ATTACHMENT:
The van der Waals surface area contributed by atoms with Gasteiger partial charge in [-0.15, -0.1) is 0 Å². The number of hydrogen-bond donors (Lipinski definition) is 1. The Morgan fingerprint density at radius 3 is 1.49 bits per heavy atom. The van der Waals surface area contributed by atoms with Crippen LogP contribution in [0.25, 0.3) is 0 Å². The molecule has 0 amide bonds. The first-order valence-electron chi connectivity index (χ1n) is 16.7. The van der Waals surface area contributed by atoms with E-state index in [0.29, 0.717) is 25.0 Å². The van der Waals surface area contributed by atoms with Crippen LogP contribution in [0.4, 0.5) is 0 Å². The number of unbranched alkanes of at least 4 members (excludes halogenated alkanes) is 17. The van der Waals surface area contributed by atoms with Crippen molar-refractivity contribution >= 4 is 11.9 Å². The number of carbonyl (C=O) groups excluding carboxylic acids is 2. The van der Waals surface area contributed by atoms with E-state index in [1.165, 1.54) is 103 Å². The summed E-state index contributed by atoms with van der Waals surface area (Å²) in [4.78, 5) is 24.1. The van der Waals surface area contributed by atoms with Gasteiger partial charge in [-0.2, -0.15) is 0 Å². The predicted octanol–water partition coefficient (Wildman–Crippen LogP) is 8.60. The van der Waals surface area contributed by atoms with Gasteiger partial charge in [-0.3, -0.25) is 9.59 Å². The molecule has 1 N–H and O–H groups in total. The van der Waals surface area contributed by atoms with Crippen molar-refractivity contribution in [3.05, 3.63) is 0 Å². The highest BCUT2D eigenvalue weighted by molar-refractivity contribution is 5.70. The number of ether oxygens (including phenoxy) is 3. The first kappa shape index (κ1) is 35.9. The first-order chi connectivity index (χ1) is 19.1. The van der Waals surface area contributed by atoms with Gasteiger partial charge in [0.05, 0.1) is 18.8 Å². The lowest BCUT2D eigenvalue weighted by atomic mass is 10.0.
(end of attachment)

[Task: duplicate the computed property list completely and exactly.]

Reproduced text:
The van der Waals surface area contributed by atoms with Gasteiger partial charge in [-0.15, -0.1) is 0 Å². The number of hydrogen-bond donors (Lipinski definition) is 1. The Morgan fingerprint density at radius 3 is 1.49 bits per heavy atom. The van der Waals surface area contributed by atoms with Crippen LogP contribution in [0.25, 0.3) is 0 Å². The molecule has 0 amide bonds. The first-order valence-electron chi connectivity index (χ1n) is 16.7. The van der Waals surface area contributed by atoms with E-state index in [0.29, 0.717) is 25.0 Å². The van der Waals surface area contributed by atoms with Crippen LogP contribution in [0.4, 0.5) is 0 Å². The number of unbranched alkanes of at least 4 members (excludes halogenated alkanes) is 17. The van der Waals surface area contributed by atoms with Crippen molar-refractivity contribution >= 4 is 11.9 Å². The number of carbonyl (C=O) groups excluding carboxylic acids is 2. The van der Waals surface area contributed by atoms with E-state index in [1.165, 1.54) is 103 Å². The summed E-state index contributed by atoms with van der Waals surface area (Å²) in [4.78, 5) is 24.1. The van der Waals surface area contributed by atoms with Gasteiger partial charge in [-0.2, -0.15) is 0 Å². The predicted octanol–water partition coefficient (Wildman–Crippen LogP) is 8.60. The van der Waals surface area contributed by atoms with Gasteiger partial charge in [-0.3, -0.25) is 9.59 Å². The molecule has 1 N–H and O–H groups in total. The van der Waals surface area contributed by atoms with Crippen molar-refractivity contribution in [3.05, 3.63) is 0 Å². The highest BCUT2D eigenvalue weighted by molar-refractivity contribution is 5.70. The number of ether oxygens (including phenoxy) is 3. The first kappa shape index (κ1) is 35.9. The first-order chi connectivity index (χ1) is 19.1. The van der Waals surface area contributed by atoms with Gasteiger partial charge in [0.05, 0.1) is 18.8 Å². The lowest BCUT2D eigenvalue weighted by atomic mass is 10.0.